The success of an LSP relies on finding high-quality, reliable translators. Thankfully, with hundreds of thousands of translators making up the USD 46.52 billion global market, there are plenty to choose from.
In this article, we’ll look at how LSPs can find new translators, the strengths and weaknesses of working with in-house translators versus contractors, and how to vet and manage your team of language vendors.
Where to find new translators
Public marketplaces, such as ProZ, Translator Cafe, and Smartcat, are becoming the standard place to find quality, experienced translators. You’ll find thousands of active language vendors from across the world for any possible language pairings you may need.
Another place to find experienced translators are international industry conferences like the annual American Translators Association (ATA) Conference. Whether you set up a vendor booth or rely on normal conference networking opportunities, these events can be great places to find new translators.
Finally, if you have a business website, translators will come to you. Be proactive by stating what language pairs you’re looking for, as well as what information you’d like to see from new applicants when they make contact.
Hiring in-house or contractors
The first major decision that LSPs make when looking for translators is whether to hire in-house or utilize contractors. Here are some of the pros and cons to both, as well as a hybrid model.
Pros: Hiring someone full-time is a large investment that can pay off via consistent availability and ease of communication. It’s also easier to improve project workflows and set goals with regular employees than it is with contractors. Because of this, you have more control over the quality of their work.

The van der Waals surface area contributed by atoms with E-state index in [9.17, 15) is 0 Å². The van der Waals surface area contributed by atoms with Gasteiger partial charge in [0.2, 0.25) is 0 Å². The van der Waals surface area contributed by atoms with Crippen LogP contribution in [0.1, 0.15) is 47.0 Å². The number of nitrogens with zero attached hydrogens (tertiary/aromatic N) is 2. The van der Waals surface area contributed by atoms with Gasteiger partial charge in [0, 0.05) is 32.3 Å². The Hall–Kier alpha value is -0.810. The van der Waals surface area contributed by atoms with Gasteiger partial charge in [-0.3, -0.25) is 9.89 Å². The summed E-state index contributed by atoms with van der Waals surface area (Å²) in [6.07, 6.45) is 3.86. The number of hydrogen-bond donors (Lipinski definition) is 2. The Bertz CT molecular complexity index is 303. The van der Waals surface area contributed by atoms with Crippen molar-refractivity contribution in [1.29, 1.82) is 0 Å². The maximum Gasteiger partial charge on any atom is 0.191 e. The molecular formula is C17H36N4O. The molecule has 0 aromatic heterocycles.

Cons: The biggest challenge to hiring in-house translators is simply whether it’s economically viable. When you factor in benefits and taxes, the cost of hiring in-house is generally much higher than working with contractors. In addition, when working exclusively with in-house employees, your ability to take on new projects will depend on how much work they can handle. This can limit the rate of growth of your company.
Strengths of hiring contractors
Pros: Contractors are not only cheaper, but also there are fewer employment regulations to worry about. If you’re a multi-language vendor, then demand around specific language pairs may vary, and working with contractors allows you to hire based on this demand.
Cons: The contractors that you have worked with in the past and whom you trust may or may not be available for any given project. Even if they are available, their focus will likely be split between different clients. When you’re working with many new vendors, you have less control over translation quality, and you frequently have to train new people about company processes and standards.
Alternative: The hybrid model
Single-language vendors and multi-language vendors with dominant language pairings can adopt a hybrid model by hiring in-house editors to work with freelance translators. Editors can more easily control project quality while increasing an LSP’s work volume. This hybrid model may be a good option to lower project costs while maintaining, or even improving, your productivity levels and quality rates.
The Smartcat difference
We’d like to point out that Smartcat can alleviate many of the common issues surrounding working with freelancers. With over 200k freelancers in the database and flexible assignment methods, it’s easy to find quality translators when new projects arise. Multiple communication channels and real-time progress updates are built into the platform, rendering day-to-day communication issues obsolete.
Generally, finding translators isn’t the hard part; vetting them is. In addition to the standard process of reviewing resumes and references, candidates should be tested on their translation skills. This is a problem for many LSPs whether they’re hiring in-house or exclusively work with freelancers.